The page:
I guess I was aware of the Divergent series, but had somehow always confused it with The Hunger Games. With all the press about the upcoming movie, I thought it was about time I read it to make sure I didn’t receive too many dismissive eye rolls from the teenagers of my acquaintance. I’m quite aware that I’m not the target audience, but honestly, I thought this was pretty great.
It’s that fairly standard dystopian future world, where teenagers must choose their lifelong allegiance to one of five factions when they turn 16. Tris has been raised within the Abnegation faction, whose defining characteristic is selflessness, but she can make her own choice whether to stay with her family, or to choose Candor (honesty), Erudite (knowledge), Amity (peace) or Dauntless (courage). Those unfortunates who are not aligned with a faction or do not make it through an initiation process are known as the Factionless – the lowest caste of people who live on the periphery. On the other hand, a Divergent is a rare individual who does not show a clear alignment to a single faction and can choose their own path, thus being an outlier of society who is treated with suspicion and fear. Tris registers as Divergent, and chooses the Dauntless faction.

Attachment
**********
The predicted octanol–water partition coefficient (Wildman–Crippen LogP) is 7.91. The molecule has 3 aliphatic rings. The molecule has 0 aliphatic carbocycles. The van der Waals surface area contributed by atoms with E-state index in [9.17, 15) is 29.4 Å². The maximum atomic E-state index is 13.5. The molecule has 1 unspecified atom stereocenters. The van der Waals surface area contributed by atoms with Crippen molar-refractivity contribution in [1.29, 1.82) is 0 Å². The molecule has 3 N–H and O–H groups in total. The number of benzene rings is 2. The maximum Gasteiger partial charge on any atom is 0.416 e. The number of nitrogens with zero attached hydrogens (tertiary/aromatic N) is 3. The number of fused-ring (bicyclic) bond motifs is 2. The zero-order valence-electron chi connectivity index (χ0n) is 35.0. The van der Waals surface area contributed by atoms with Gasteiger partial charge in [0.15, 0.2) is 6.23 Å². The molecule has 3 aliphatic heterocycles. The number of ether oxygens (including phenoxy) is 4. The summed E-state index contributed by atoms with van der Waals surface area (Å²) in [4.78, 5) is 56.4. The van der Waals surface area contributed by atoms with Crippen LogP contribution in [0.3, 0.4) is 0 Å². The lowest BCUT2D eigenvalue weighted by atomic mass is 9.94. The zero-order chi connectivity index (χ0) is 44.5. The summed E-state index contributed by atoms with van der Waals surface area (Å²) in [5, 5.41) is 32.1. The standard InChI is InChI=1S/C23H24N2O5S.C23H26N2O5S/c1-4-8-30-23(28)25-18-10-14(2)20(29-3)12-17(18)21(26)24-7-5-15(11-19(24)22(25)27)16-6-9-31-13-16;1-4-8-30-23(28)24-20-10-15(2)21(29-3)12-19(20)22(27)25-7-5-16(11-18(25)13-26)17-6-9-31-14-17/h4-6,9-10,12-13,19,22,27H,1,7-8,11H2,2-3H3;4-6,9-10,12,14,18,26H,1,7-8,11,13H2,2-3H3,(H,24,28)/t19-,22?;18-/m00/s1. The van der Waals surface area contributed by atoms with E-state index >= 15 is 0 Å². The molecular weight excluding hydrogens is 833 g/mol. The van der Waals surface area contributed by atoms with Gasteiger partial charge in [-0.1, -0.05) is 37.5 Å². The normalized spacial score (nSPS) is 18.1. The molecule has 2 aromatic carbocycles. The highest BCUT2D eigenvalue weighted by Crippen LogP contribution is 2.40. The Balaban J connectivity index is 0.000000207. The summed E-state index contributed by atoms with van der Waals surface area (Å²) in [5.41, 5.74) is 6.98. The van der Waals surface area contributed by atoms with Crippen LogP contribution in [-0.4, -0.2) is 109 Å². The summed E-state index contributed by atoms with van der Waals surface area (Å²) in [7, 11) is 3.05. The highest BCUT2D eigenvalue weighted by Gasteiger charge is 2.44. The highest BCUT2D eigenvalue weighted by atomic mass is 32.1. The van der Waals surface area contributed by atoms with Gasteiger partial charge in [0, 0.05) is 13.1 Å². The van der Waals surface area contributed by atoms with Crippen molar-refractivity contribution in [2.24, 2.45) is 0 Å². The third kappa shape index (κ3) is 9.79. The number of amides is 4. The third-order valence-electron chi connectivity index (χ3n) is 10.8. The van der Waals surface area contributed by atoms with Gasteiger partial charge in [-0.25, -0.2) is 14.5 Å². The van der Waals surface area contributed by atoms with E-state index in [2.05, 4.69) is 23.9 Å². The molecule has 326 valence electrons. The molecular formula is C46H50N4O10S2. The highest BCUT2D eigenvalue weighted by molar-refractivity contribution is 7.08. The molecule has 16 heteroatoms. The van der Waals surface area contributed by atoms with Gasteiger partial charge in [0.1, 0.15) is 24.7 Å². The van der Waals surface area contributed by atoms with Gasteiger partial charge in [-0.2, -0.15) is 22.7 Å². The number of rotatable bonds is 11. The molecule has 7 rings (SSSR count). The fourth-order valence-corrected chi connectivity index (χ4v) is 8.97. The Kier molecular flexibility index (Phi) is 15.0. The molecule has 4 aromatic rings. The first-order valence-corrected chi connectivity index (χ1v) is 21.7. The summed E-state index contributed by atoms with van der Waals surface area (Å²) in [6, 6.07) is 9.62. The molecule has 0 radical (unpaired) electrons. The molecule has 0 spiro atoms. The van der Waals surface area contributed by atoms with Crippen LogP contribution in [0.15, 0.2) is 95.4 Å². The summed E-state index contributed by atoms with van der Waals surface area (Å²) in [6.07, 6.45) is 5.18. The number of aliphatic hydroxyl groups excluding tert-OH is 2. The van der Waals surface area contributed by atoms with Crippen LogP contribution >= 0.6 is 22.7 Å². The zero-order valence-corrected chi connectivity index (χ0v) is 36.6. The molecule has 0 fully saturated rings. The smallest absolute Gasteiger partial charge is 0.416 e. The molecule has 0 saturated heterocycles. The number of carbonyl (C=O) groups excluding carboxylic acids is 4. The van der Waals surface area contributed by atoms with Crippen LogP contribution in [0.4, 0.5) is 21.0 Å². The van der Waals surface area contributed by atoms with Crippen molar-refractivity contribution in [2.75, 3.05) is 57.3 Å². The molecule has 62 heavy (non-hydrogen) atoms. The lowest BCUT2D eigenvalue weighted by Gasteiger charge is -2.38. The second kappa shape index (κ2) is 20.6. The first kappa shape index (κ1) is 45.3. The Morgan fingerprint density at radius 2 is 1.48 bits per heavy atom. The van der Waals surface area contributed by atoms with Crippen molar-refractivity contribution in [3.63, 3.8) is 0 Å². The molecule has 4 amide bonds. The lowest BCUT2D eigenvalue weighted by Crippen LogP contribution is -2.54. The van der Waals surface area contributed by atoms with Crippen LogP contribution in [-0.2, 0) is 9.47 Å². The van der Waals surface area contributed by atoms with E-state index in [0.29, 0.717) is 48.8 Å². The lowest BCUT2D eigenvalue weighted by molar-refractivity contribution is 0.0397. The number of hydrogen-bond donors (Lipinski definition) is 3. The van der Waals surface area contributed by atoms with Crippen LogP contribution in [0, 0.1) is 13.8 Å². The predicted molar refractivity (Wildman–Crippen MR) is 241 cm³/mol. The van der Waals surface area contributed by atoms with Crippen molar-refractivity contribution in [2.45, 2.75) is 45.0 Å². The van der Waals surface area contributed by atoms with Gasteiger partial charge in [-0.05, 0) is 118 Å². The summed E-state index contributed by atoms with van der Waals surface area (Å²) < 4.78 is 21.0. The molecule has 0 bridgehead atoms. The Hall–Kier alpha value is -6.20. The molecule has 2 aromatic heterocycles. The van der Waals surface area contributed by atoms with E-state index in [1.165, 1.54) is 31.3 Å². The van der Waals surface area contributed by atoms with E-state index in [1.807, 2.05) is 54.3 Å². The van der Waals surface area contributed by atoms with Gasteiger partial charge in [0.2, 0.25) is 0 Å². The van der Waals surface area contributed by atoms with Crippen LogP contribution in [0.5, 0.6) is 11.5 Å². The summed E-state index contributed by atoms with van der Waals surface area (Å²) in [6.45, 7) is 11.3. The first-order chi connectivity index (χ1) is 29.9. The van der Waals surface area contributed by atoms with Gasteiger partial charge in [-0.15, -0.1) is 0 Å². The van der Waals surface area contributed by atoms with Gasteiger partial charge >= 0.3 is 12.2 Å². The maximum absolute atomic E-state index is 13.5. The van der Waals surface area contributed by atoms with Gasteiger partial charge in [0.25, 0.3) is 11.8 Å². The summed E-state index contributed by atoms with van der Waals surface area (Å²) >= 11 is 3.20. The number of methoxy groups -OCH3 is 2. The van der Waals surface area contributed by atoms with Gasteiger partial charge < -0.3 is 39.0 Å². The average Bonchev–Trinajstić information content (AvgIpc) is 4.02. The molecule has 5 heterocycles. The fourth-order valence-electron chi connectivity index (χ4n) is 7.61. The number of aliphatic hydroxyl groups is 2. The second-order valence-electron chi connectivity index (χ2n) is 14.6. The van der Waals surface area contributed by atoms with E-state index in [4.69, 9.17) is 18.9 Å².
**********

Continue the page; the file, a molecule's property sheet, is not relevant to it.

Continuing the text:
The majority of the book is about the new initiates pledging with Dauntless. Tris soon realises that the factions are more politically aligned than idealistic and she is drawn into uncovering a great conspiracy…
I enjoyed this book and hope the remainder of the trilogy lives up to this first novel. I think this should be mandatory reading for every young girl who read that Twilight pabulum in an attempt to repair the notion that a heroine sits around waiting to be chosen by a boy. Maybe a crossover where Tris gets to kick Bella’s ass? I’d read that.